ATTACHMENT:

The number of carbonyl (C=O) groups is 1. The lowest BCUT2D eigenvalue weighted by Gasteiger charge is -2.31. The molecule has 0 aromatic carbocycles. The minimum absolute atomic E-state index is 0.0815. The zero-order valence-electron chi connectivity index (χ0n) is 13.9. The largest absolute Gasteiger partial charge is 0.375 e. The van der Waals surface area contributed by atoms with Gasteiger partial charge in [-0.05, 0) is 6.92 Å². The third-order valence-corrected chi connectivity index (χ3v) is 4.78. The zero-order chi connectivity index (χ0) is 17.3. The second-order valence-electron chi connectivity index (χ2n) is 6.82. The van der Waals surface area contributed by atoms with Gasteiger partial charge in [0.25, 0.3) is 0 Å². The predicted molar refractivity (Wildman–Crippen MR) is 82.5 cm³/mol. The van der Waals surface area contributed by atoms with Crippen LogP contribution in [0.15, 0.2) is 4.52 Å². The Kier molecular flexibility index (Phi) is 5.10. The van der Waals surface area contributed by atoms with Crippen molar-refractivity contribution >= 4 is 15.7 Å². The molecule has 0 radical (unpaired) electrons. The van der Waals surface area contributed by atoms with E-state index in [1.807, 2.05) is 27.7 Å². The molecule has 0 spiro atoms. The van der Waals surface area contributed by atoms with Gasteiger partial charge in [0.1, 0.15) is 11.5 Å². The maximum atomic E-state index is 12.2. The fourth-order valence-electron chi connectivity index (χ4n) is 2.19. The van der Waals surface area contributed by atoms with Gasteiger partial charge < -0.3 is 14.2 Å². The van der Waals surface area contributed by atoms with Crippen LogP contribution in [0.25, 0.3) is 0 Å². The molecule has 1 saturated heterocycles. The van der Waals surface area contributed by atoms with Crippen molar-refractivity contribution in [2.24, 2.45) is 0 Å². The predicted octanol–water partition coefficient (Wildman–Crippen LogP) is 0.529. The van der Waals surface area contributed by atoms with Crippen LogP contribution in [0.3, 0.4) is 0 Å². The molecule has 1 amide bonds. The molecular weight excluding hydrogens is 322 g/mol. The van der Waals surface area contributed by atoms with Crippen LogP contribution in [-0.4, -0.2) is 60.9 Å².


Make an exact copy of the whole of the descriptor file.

The number of carbonyl (C=O) groups is 1. The lowest BCUT2D eigenvalue weighted by Gasteiger charge is -2.31. The molecule has 0 aromatic carbocycles. The minimum absolute atomic E-state index is 0.0815. The zero-order valence-electron chi connectivity index (χ0n) is 13.9. The largest absolute Gasteiger partial charge is 0.375 e. The van der Waals surface area contributed by atoms with Gasteiger partial charge in [-0.05, 0) is 6.92 Å². The third-order valence-corrected chi connectivity index (χ3v) is 4.78. The zero-order chi connectivity index (χ0) is 17.3. The second-order valence-electron chi connectivity index (χ2n) is 6.82. The van der Waals surface area contributed by atoms with Gasteiger partial charge in [0.25, 0.3) is 0 Å². The predicted molar refractivity (Wildman–Crippen MR) is 82.5 cm³/mol. The van der Waals surface area contributed by atoms with Crippen LogP contribution in [0.15, 0.2) is 4.52 Å². The Kier molecular flexibility index (Phi) is 5.10. The van der Waals surface area contributed by atoms with Crippen molar-refractivity contribution >= 4 is 15.7 Å². The molecule has 0 radical (unpaired) electrons. The van der Waals surface area contributed by atoms with E-state index in [1.807, 2.05) is 27.7 Å². The molecule has 0 spiro atoms. The van der Waals surface area contributed by atoms with Gasteiger partial charge in [0.1, 0.15) is 11.5 Å². The maximum atomic E-state index is 12.2. The fourth-order valence-electron chi connectivity index (χ4n) is 2.19. The van der Waals surface area contributed by atoms with Gasteiger partial charge < -0.3 is 14.2 Å². The van der Waals surface area contributed by atoms with Crippen LogP contribution in [0.25, 0.3) is 0 Å². The molecule has 1 saturated heterocycles. The van der Waals surface area contributed by atoms with Crippen molar-refractivity contribution in [2.24, 2.45) is 0 Å². The predicted octanol–water partition coefficient (Wildman–Crippen LogP) is 0.529. The van der Waals surface area contributed by atoms with Crippen LogP contribution in [0.3, 0.4) is 0 Å². The molecule has 1 amide bonds. The molecular weight excluding hydrogens is 322 g/mol. The van der Waals surface area contributed by atoms with Crippen LogP contribution in [-0.4, -0.2) is 60.9 Å².